Sir David Attenborough has warned that the Zoological Society of London risks “extinction” as a result of the coronavirus pandemic.
The broadcaster and naturalist is fronting a TV appeal to help save the conservation charity, which runs London and Whipsnade zoos.
The financial impact of coronavirus has left ZSL facing its biggest challenge in its near 200-year history, according to the organisation’s director general Dominic Jermey.
In the video appeal, Sir David said: “The Zoological Society of London has made an outstanding contribution to conservation and to our understanding of wildlife for 200 years.
“Today, ZSL’s work is vital in driving forward the vision of a world where wildlife thrives.
“Its two zoos, London and Whipsnade, are home to over 20,000 animals, many of which are endangered in the wild, from tiny dart frogs to majestic tigers and everything in between.
“ZSL now faces its toughest challenge to date. Put bluntly, the national institution is now itself at risk of extinction.”
The society, which was founded in 1826, has been forced to close its zoos to the public since the end of March, meaning it has lost income.
It was the first time the zoos had closed since the Second World War.
Sir David added: “Without your help, we could see the closure of the world’s oldest scientific zoo, the place where generations of people have forged a love of wildlife through their joyful interactions with animals.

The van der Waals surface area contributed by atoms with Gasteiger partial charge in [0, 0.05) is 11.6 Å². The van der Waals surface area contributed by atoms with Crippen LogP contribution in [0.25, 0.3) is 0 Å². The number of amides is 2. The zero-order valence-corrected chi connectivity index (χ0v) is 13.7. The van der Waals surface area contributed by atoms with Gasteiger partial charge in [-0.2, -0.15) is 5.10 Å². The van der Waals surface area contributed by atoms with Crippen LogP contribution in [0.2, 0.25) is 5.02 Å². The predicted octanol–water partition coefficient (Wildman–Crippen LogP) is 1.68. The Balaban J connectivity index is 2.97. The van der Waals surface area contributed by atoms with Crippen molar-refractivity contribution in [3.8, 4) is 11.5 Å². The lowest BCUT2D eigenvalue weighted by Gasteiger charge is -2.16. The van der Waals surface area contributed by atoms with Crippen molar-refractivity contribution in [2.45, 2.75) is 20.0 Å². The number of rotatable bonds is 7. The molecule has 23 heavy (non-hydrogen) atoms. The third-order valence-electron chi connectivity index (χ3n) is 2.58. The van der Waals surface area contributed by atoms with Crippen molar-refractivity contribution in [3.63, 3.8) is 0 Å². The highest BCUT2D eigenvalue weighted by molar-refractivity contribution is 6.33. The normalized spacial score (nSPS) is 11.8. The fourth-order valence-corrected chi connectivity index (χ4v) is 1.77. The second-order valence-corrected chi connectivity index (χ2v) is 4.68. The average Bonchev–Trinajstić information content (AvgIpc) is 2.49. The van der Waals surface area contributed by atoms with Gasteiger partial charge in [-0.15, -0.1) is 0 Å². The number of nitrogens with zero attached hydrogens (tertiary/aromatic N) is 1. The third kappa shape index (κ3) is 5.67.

“Now, more than ever, we must support the work of this global conservation charity.”
The appeal will be shown on Sky channels from Thursday.
Mr Jermey said: “The closure of London and Whipsnade zoos put us under immense financial pressure.
“Our zoos may have been able to reopen their gates, but with strict social distancing measures and heavily restricted visitor numbers, we have no way of recouping what was lost; we’re fighting our biggest challenge in our 200-year history.”
He added: “As well as educating and inspiring millions of people to make a difference for wildlife, we’re at the forefront of research to understand how diseases such as coronaviruses transfer from wildlife to humans, and we’re using our expertise to help find new ways for humans and wildlife to peacefully co-exist.
“The world cannot afford for our work to be stopped; but we need help to keep going.”
Zoos were able to reopen last month as lockdown restrictions were eased.